A few months ago my sister came to visit with her then 8-month-old son Peter. It was our first time spending an extended amount of time together as parents and over the course of the weekend it became clear that we approach the job differently.
Most of the differences were trivial. The first night at dinner she fed Peter pureed vegetables and a spread of those specially formulated air-puffed snacks that Gerber sells just for babies. I’d always thought those snacks were a little fussy—just one more way that marketers have wedged themselves into our lives—and I was surprised that my sister, who I consider to have good judgment and values broadly in-line with my own, had fallen for them.
Overall my sister is more active and deliberate as a parent while I am more inclined to let things play out as they will, and we both probably think the other goes too far in the wrong direction. She gives Peter a bath every night. We give Jay and Wally baths, well…less often than that. She (like Caroline) was a little shocked that I let Jay wander so far out into the driveway without keeping a closer eye on him. I was annoyed when, after one of Wally’s exploding poops dirtied the bouncy seat, she wouldn’t let Peter sit in that seat again until I put its cover in the wash.
So, little things like that, which in the context of a close sibling relationship can seem bigger than they are.
It’s no secret, of course, that parenting inspires all sorts of heated arguments and it makes sense that it should, given how high the stakes are for each of us individually and for society as a whole.
Still, it never feels good to sit in judgment of another person (or at least it doesn’t feel good for long). So, when I find myself persistently judging someone else’s parenting I try to remind myself of the one thing I am more sure of than any other conclusions I might draw about why other people do what they do: just about all parents love their kids more than they love anything else in the world. This reminder doesn’t obviate the need to have serious discussions about how best to raise kids—but it does soften the tone in which those discussions take place.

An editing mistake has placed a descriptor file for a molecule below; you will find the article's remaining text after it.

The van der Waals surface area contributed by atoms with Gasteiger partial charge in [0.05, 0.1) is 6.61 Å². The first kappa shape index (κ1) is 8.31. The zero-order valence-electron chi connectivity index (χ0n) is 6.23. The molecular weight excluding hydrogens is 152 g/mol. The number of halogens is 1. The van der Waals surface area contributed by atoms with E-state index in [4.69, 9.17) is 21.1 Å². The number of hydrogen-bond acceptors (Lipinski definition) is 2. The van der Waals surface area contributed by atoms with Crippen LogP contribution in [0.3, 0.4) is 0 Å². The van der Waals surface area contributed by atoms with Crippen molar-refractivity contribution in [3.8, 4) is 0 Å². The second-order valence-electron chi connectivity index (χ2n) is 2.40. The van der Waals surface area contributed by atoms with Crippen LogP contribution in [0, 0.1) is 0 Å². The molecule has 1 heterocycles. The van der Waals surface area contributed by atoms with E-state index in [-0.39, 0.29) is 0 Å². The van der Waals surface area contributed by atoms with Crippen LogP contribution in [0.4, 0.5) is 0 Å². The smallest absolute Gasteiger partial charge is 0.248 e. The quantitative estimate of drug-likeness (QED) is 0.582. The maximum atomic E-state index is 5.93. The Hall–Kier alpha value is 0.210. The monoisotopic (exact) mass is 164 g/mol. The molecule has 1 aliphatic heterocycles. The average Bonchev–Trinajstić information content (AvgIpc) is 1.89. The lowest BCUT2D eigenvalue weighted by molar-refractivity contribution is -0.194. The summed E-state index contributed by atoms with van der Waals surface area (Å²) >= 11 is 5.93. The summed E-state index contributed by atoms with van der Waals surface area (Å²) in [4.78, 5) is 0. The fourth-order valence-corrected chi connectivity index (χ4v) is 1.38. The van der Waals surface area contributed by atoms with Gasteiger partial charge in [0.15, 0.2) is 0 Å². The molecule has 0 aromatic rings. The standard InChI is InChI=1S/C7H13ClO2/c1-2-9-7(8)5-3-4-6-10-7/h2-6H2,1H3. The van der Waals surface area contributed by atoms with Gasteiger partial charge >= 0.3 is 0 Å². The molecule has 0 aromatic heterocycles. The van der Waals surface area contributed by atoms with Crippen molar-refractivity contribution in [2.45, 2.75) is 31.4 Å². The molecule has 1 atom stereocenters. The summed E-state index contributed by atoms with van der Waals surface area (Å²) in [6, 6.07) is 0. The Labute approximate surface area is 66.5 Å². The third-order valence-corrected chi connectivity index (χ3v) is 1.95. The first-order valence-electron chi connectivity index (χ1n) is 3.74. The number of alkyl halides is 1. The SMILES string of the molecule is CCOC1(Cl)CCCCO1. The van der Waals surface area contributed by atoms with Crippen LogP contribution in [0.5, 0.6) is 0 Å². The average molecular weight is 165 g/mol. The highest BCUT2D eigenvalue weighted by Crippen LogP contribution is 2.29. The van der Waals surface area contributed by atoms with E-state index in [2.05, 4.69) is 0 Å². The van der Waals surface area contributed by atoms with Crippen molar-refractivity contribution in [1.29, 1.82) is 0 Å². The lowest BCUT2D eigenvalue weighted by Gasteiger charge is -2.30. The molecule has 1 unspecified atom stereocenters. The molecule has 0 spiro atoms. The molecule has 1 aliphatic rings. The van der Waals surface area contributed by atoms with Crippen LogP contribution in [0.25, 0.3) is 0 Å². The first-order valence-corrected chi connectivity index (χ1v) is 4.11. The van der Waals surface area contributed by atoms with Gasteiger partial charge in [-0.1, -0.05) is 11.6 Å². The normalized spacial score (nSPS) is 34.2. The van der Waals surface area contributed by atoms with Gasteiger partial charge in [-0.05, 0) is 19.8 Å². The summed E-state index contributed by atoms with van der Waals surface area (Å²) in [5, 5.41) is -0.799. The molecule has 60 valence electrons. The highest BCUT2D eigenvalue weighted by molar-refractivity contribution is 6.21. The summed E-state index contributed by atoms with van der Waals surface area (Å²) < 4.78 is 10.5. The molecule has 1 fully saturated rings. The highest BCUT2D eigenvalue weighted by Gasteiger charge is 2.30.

Which brings to me to one of the most routinely criticized groups of parents out there: Fathers who aren’t very involved in their kids’ lives.
They’ve been in the news a lot recently, thanks to the release of data showing that more than half of all babies born to women under-30 are born out of wedlock, and to the storm generated by Charles Murray’s book Coming Apart, which details the widening cultural gap between upper- and lower-class white Americans.
They’ve also been a preferred punching bag of the Republican Party for decades. Typical of the anger they inspire is this excerpt from The Broken Hearth, written by the prominent moralist William Bennett: “It is unmarried fathers who are missing in record numbers, who impregnate women and selfishly flee…Abandoning alike those who they have taken as sexual partners, and whose lives they have created, they…traduce generations yet to come, and disgrace their very manhood.”
There are a lot of assumptions operating in Bennett’s full-throated denunciation. The first one I noticed is that he doesn’t seem to agree with what I said above, that all parents love their children. He replaces that assumption with the specter of the hit-and-run man who loses interest in his partner and in the downstream consequences of his actions as soon as he rolls over in bed. This is certainly a frightening idea but it doesn’t square with experience: How many men have you ever met who can muster complete disregard for their own children? I personally have never met any and that, combined with the fact that I don’t know any of the men that Bennett purports to judge (just as I imagine he doesn’t personally know any of them, either) makes me hesitate to think that I understand their situations completely.